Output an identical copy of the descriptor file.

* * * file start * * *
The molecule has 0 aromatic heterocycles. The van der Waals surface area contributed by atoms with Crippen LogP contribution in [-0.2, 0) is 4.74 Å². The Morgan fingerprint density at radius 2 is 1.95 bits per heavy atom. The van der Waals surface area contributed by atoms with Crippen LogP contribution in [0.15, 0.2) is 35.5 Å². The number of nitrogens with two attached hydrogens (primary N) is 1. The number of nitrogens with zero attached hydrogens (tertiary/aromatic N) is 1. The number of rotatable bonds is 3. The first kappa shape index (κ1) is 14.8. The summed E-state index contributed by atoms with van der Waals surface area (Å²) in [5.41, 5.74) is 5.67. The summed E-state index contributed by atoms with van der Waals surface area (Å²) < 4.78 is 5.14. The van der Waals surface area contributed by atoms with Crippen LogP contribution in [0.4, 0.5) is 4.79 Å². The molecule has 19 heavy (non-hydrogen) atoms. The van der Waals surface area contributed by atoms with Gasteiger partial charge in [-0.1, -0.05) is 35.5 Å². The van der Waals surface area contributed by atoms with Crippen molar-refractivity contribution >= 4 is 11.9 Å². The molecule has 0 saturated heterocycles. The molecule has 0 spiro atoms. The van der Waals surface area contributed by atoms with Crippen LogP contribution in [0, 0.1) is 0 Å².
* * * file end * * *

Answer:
The molecule has 0 aromatic heterocycles. The van der Waals surface area contributed by atoms with Crippen LogP contribution in [-0.2, 0) is 4.74 Å². The Morgan fingerprint density at radius 2 is 1.95 bits per heavy atom. The van der Waals surface area contributed by atoms with Crippen LogP contribution in [0.15, 0.2) is 35.5 Å². The number of nitrogens with two attached hydrogens (primary N) is 1. The number of nitrogens with zero attached hydrogens (tertiary/aromatic N) is 1. The number of rotatable bonds is 3. The first kappa shape index (κ1) is 14.8. The summed E-state index contributed by atoms with van der Waals surface area (Å²) in [5.41, 5.74) is 5.67. The summed E-state index contributed by atoms with van der Waals surface area (Å²) < 4.78 is 5.14. The van der Waals surface area contributed by atoms with Crippen LogP contribution in [0.4, 0.5) is 4.79 Å². The molecule has 19 heavy (non-hydrogen) atoms. The van der Waals surface area contributed by atoms with Gasteiger partial charge in [-0.1, -0.05) is 35.5 Å². The van der Waals surface area contributed by atoms with Crippen molar-refractivity contribution >= 4 is 11.9 Å². The molecule has 0 saturated heterocycles. The molecule has 0 spiro atoms. The van der Waals surface area contributed by atoms with Crippen LogP contribution in [0, 0.1) is 0 Å².